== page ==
Syrian dubbing did not only translate, it transposed and adapted. Many significant modifications were made, beginning with the Arabization of the characters’ names. In the Turkish version, the main character’s name is Mehmet, but Sama group translators preferred Muhannad, an ancient and rare Arabic name, portraying a desire for uniqueness. Other rearrangements were more drastic, concerning both the format and the content: the series initially had 100 episodes of one hour each. When aired on MBC, there were 154 episodes of 45 minutes each. Several erotic scenes were censored because they were considered inappropriate and incompatible with the region’s values. This censorship was nevertheless insufficient for some newspapers such as the Saudi Al Jazeera, which described the broadcast of Turkish drama as an assault on public decency.
The usual condemnations of soap operas were added to these grievances. For Said Abul Mee’la of the Jordanian newspaper Al Ghad, the success of Turkish series is a “scam” and a proof of Arab decadence. Other journalists resented the script’s triviality and lack of innovation. Such tendencies serve as a reminder of Ien Ang’s study of the cross-cultural reception of Dallas in the Netherlands. She speaks of the “ironic pleasure of hating Dallas or disliking the values they see it representing so much that they enjoy watching the show in order to condemn and ridicule it.”21Ang speaks of “pleasure in displeasure” -- an implicit critique of American pop culture in Dutch society, confirming what some researchers called “the paradox of soap operas” -- one of the most significant TV triumphs of the last fifty years. Despite being an ultimate advertising space, they remain one of the most criticized formats in pop culture.
By June 2008, a different type of news related to Turkish soaps dominated popular imagination in the Arab world. One of Noor’s main assets was the young and handsome Kivanç Tatlitug, an ex model and winner of the Best Model of the World award in 2002. His Western features and role as the romantic and sexy husband earned him the nickname “the Middle East’s Brad Pitt”22. Tatlitug became a real star, and made several ads and a music video with Lebanese singer Rula Saad. He triggered many marital crises, as Arab women made the painful comparison between Muhannad and their husbands, demanding more romance and respect in their relationships. Several divorce cases were filed, some of them repudiations out of jealousy and others of them ultimatums given by women23. Noor thus served as the detonator of existing matrimonial and sexual tensions all over the Middle East. Turkish series also featured several independent, non-veiled female characters, ranging from working women to single mothers, the opposite of a desperate housewife. Charlene Gubash from NBC news consequently spoke of “upend(ing) traditional Arab gender roles”24.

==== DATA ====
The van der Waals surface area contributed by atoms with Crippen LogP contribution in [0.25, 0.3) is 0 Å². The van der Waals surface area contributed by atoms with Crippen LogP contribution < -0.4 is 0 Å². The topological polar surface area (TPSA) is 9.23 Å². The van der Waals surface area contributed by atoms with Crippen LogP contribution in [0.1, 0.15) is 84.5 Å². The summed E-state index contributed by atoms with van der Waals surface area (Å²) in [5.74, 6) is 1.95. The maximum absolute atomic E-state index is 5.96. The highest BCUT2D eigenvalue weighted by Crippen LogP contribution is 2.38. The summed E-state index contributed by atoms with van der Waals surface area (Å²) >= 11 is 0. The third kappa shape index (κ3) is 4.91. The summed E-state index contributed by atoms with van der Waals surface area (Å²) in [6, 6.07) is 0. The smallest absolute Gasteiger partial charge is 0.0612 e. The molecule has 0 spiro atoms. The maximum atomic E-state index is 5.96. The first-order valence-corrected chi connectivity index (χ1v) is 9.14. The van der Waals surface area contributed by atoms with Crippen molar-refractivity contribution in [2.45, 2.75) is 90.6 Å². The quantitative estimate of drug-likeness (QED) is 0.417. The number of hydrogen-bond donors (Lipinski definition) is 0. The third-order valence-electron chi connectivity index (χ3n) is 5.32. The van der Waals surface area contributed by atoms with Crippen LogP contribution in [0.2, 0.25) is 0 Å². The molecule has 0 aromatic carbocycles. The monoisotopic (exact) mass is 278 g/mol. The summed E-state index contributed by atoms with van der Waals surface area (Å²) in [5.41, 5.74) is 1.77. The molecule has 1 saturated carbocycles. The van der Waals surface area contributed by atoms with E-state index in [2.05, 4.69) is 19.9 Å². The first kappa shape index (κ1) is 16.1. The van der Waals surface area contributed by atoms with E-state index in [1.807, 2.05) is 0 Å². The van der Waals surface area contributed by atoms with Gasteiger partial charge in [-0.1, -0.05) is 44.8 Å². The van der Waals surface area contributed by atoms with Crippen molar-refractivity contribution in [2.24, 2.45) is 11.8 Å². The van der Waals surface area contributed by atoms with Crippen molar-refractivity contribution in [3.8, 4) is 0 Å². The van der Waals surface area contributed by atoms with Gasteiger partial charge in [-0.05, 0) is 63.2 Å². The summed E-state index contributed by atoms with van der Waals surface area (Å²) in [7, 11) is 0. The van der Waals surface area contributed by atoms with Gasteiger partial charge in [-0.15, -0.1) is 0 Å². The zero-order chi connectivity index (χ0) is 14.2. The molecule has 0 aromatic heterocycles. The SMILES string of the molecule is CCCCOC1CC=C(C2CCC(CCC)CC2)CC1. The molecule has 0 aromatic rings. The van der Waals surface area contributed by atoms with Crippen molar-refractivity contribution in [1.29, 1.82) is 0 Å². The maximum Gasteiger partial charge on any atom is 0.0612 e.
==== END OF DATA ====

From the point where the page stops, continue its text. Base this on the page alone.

The complaints of Noor’s female viewers also fit several scholars’ application of feminist theories to soap operas. They claim soap operas give women a medium to escape the daily routine of their lives and the stress family life might bring. The escapist dimension of soap operas is even more noticeable in war-torn societies such as Gaza or Yemen and those facing daily violence, as in Iraq, where streets were deserted during the daily broadcasting of Noor.
“Satanic series”? – Facing Turkish secularism
Alcohol, abortions and premarital sex are all ingredients of Turkish soaps but are also the nightmares of the religious establishment in the region. The most notorious controversy regarding Turkish series was the virulent objections of several clerics. Despite the reorganization and the censorship of the series, several remaining aspects were seen as contrary to Islamic principles. In June 2008, Saudi sheikh Salman al A’awada, host of a religious program on MBC, advised the “owner of MBC to revise and censor Noor episodes.”25 The idea of a cultural bridge was denied, and Turkish secularism was questioned. A series of fatwas forbidding the faithful from watching Noor or Sanawat al Dayaa’ went along with this indignation. Syrian sheikh Hamdi Kanjo Al Makzoumi declared that praying in T-shirts featuring any of the Turkish actresses was haram, calling them “non-veiled and decadent, promoting vice and decadence in places of worship”26.